Space Station:

Plans to Expand Research Community Do Not Match Available Resources

NSIAD-95-33: Published: Nov 22, 1994. Publicly Released: Dec 27, 1994.

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Pursuant to a congressional request, GAO reviewed the National Aeronautics and Space Administration's (NASA) efforts to develop a robust life and microgravity sciences research community for the space station, focusing on: (1) what NASA is doing to assess the required size of the research community needed for the space station and to ensure that such a community will be available; (2) how NASA will ensure that the research selected for the space station will be the best possible; and (3) whether the recently cancelled shuttle research flight adversely affected NASA efforts to develop a research community for the space station.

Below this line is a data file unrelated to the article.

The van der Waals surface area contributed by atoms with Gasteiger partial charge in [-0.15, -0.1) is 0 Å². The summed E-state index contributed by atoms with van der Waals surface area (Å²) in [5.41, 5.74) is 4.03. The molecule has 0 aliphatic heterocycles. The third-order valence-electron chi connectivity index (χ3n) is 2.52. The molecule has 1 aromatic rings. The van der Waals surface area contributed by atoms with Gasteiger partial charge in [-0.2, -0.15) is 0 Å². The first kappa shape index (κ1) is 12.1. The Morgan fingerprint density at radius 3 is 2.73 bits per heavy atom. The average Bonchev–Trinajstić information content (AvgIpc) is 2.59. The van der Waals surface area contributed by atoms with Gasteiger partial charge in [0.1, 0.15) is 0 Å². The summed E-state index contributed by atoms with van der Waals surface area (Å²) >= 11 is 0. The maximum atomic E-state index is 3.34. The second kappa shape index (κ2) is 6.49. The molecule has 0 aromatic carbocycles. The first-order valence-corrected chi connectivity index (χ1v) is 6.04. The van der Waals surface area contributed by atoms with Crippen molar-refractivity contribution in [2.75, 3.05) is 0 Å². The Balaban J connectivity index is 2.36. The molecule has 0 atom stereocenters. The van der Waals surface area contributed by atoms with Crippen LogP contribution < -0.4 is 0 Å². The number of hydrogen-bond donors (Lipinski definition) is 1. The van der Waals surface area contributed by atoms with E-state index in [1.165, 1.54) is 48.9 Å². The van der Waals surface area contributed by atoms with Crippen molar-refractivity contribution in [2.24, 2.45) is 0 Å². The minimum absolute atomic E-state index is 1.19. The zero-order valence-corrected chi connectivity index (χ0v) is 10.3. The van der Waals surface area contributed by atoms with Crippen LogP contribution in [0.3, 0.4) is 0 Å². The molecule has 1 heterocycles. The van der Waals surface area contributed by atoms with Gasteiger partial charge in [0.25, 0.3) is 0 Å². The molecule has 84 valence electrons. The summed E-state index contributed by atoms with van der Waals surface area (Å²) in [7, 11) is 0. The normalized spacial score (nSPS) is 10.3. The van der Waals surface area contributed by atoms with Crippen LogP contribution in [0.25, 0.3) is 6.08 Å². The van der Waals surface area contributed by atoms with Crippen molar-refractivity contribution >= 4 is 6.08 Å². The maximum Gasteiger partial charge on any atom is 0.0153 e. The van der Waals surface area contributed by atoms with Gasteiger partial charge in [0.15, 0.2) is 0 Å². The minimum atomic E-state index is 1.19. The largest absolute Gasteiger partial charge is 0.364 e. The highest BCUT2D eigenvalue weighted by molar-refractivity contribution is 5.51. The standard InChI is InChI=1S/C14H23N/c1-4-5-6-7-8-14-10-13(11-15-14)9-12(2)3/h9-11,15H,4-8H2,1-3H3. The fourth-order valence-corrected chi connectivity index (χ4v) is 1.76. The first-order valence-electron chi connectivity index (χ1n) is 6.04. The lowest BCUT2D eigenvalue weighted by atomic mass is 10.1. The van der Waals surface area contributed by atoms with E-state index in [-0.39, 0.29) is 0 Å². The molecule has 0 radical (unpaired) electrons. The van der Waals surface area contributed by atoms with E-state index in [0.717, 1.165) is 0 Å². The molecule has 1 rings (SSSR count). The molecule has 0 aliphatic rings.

GAO found that: (1) NASA is focusing on developing a comprehensive research program that emphasizes more ground-based research and uses space flight only for research efforts that require a microgravity environment in space; (2) NASA wants to greatly increase the number of ground-based investigators to accomplish this program; (3) the science-oriented approach is reasonable, but funding levels could jeopardize it unless NASA adjusts its funding priorities so, to achieve its goal, NASA will need to increase funding for life and microgravity sciences research and analysis from fiscal years 1995 through 1999; (4) if NASA funding remains at expected levels, a smaller than desired number of ground investigators in the ground-based research program will be selected; (4) although peer review panels and NASA sometimes disagree on the scientific merit and relevance of NASA funding proposals, NASA funding decisions were generally consistent with the recommendations of the peer review panels; and (5) NASA efforts to increase the size of its life and microgravity sciences research community are not likely to be adversely affected by the cancellation of the third Spacelab Life Sciences flight, since most of the principal investigators have been accommodated on other space flights and generally will be able to meet their experiment objectives.

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